BETHESDA, Maryland - New evidence shows a booster dose of the coronavirus vaccine may provide protection against a subvariant of omicron – the variant which has rapidly become the dominant strain in the world and currently accounts for most cases of the virus in the U.S.
Researchers from Beth Israel Deaconess Medical Center examined neutralizing antibodies produced after vaccination or infection. These are antibodies that can bind to the virus and block its entry into cells.
The study, funded in part by the National Institutes of Health’s National Cancer Institute and published in the New England Journal of Medicine, found that after a booster vaccination, levels of antibodies in the blood that could bind to and neutralize a new omicron variant increased substantially.
The team tested antibodies from the blood of 24 people who had been vaccinated and boosted with the Pfizer shot. In addition, they looked at antibodies from eight people who had recovered from COVID-19, seven of whom had also been vaccinated.
The omicron variant has three major sublineages: BA.1, BA.2, and BA.3. BA.1 rapidly became dominant, and the number of cases of BA.2 has recently increased in many regions of the world.
Medical center holds COVID-19 vaccine before it is administered in a clinical trial. (Michael Ciaglo/Getty Images)
"Our data show that a boost of the Pfizer vaccine is needed for the generation of neutralizing antibodies against the BA2 variant. Antibodies against BA2 are similar to Omicron BA1, but both are lower than against the original Wuhan strain," Dr. Dan Barouch, the team’s lead researcher, told FOX Television Stations.
The NIH echoed Barouch’s remarks in a press release writing, "After the booster dose, levels of antibodies that could neutralize BA.2 jumped substantially. The number that could recognize BA.2—as well as BA.1—after the booster dose was higher than those recognizing the original virus after only the first two shots."
According to the study, the number of antibodies that could recognize BA.2 was even higher in people who had been vaccinated and infected with the original omicron variant. The one person who had no detectible neutralizing antibodies in their blood after exposure to COVID-19 hadn’t been vaccinated.
Barouch continued, "These results indicate that the recent increase in COVID-19 cases caused by BA.2 is more likely due to an improved ability of the virus to spread from person to person rather than its ability to evade the immune system."
Limitations from this study include it being a small laboratory study, which didn't measure actual clinical effectiveness, Barouch added.
About half of Americans have received booster shot
About half of eligible Americans have received booster shots, and there have been nearly 80 million confirmed infections overall and many more infections have never been reported.
According to health experts, this could prevent or shorten new illnesses in protected people and reduce the amount of the virus circulating overall, likely tamping down new waves.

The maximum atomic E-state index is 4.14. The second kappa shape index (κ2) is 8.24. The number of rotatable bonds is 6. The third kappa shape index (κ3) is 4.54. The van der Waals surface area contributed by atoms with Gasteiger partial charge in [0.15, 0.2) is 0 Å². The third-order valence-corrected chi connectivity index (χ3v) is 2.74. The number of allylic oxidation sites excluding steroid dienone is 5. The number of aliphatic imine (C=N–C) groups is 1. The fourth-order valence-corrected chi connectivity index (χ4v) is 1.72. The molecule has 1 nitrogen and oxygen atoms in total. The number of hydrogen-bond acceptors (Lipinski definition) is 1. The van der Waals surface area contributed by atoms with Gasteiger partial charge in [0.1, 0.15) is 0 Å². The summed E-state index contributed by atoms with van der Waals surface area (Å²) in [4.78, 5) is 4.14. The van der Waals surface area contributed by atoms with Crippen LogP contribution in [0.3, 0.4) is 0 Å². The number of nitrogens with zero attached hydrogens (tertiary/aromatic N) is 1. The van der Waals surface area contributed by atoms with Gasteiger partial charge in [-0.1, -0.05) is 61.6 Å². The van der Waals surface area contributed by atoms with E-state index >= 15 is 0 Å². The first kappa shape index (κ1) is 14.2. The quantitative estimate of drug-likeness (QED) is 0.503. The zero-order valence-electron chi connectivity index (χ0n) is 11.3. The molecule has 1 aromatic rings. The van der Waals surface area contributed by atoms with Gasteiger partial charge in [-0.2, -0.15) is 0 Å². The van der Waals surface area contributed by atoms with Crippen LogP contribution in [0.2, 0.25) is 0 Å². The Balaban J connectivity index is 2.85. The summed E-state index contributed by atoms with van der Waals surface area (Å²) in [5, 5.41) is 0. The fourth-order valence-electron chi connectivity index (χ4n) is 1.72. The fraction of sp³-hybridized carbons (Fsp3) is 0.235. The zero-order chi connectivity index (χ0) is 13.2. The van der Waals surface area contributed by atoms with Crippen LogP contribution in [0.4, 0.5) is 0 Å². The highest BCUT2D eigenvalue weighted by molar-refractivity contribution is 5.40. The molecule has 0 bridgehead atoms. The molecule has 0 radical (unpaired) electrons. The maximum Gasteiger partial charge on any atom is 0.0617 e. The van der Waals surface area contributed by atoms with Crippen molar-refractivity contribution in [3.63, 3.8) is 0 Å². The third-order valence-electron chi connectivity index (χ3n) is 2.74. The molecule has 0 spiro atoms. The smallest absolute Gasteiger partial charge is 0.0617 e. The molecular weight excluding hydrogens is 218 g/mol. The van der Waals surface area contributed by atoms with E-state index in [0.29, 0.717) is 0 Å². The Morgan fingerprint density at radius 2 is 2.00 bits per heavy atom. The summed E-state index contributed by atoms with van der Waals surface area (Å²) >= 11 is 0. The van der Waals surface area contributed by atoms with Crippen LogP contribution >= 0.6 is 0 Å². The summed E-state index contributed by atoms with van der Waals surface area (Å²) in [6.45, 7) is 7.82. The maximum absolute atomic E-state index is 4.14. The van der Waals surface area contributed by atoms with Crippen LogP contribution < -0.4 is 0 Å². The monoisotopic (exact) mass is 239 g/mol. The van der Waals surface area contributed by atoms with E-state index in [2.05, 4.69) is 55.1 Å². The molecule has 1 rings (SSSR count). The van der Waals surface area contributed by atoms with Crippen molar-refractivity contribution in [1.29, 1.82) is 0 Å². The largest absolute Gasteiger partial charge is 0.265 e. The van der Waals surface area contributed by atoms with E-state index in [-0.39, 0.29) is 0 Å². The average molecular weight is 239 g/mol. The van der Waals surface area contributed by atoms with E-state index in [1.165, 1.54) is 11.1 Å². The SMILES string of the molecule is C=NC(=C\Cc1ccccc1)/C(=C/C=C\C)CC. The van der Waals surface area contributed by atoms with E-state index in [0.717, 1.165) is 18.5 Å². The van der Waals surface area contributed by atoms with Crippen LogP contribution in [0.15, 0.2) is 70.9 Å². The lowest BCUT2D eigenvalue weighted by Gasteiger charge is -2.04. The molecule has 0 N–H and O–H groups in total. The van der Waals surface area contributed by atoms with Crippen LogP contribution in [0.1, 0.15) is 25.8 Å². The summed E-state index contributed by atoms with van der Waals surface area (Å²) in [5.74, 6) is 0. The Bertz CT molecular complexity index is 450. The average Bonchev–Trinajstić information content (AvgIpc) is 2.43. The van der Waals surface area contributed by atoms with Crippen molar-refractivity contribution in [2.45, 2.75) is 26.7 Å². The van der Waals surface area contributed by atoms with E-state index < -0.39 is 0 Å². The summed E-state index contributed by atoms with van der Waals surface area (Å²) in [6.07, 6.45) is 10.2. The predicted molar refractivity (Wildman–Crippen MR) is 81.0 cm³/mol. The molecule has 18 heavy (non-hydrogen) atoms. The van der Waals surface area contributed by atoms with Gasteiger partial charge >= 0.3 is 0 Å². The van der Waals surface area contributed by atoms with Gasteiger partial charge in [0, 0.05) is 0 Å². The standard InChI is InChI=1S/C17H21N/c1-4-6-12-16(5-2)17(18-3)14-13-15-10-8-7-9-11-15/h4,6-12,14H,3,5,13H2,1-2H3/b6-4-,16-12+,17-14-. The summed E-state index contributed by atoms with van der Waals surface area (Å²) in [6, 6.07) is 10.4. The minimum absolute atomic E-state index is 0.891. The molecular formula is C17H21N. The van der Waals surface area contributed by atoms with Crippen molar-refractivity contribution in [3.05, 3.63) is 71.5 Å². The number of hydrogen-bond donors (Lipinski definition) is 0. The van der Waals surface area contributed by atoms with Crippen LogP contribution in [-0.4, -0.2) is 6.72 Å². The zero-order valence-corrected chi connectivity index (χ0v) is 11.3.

"We have changed," said Ali Mokdad, a professor of health metrics sciences at the University of Washington in Seattle. "We have been exposed to this virus and we know how to deal with it."
Experts say it's not likely that the highly transmissible variant — or any other variant — will lead to herd immunity."
Herd immunity is an "elusive concept and doesn’t apply to coronavirus," said Dr. Don Milton at the University of Maryland School of Public Health.
Herd immunity is when enough of a population is immune to a virus that it’s hard for the germ to spread to those who aren’t protected by vaccination or a prior infection.
Instead, populations are moving toward "herd resistance," where infections will continue, but people have enough protection that future spikes won't be as disruptive to society, Milton says.
Many scientists believe COVID-19 will eventually become like the flu and cause seasonal outbreaks but not huge surges.
What is the omicron variant?
The omicron variant was first discovered by scientists in South Africa in November 2021.
It appears to have a high number of mutations in the coronavirus’ spike protein, which affects how it can easily spread to people.
In February, the U.S. death toll from COVID-19 hit 900,000, less than two months after eclipsing 800,000, propelled in part by the wildly contagious omicron variant.
The two-year total, as compiled by Johns Hopkins University, was greater than the population of Indianapolis, San Francisco, or Charlotte, North Carolina.
President Joe Biden lamented the milestone, saying, "After nearly two years, I know that the emotional, physical, and psychological weight of this pandemic has been incredibly difficult to bear."
He again urged Americans to get vaccinations and booster shots. "Two hundred and fifty million Americans have stepped up to protect themselves, their families, and their communities by getting at least one shot — and we have saved more than one million American lives as a result," Biden said.
Currently, 75.6% of adults in the U.S. are fully vaccinated, or about 195 million Americans, according to the Centers for Disease Control and Prevention. 98.4 million people have received a booster dose of the vaccine.
The Associated Press contributed to this story.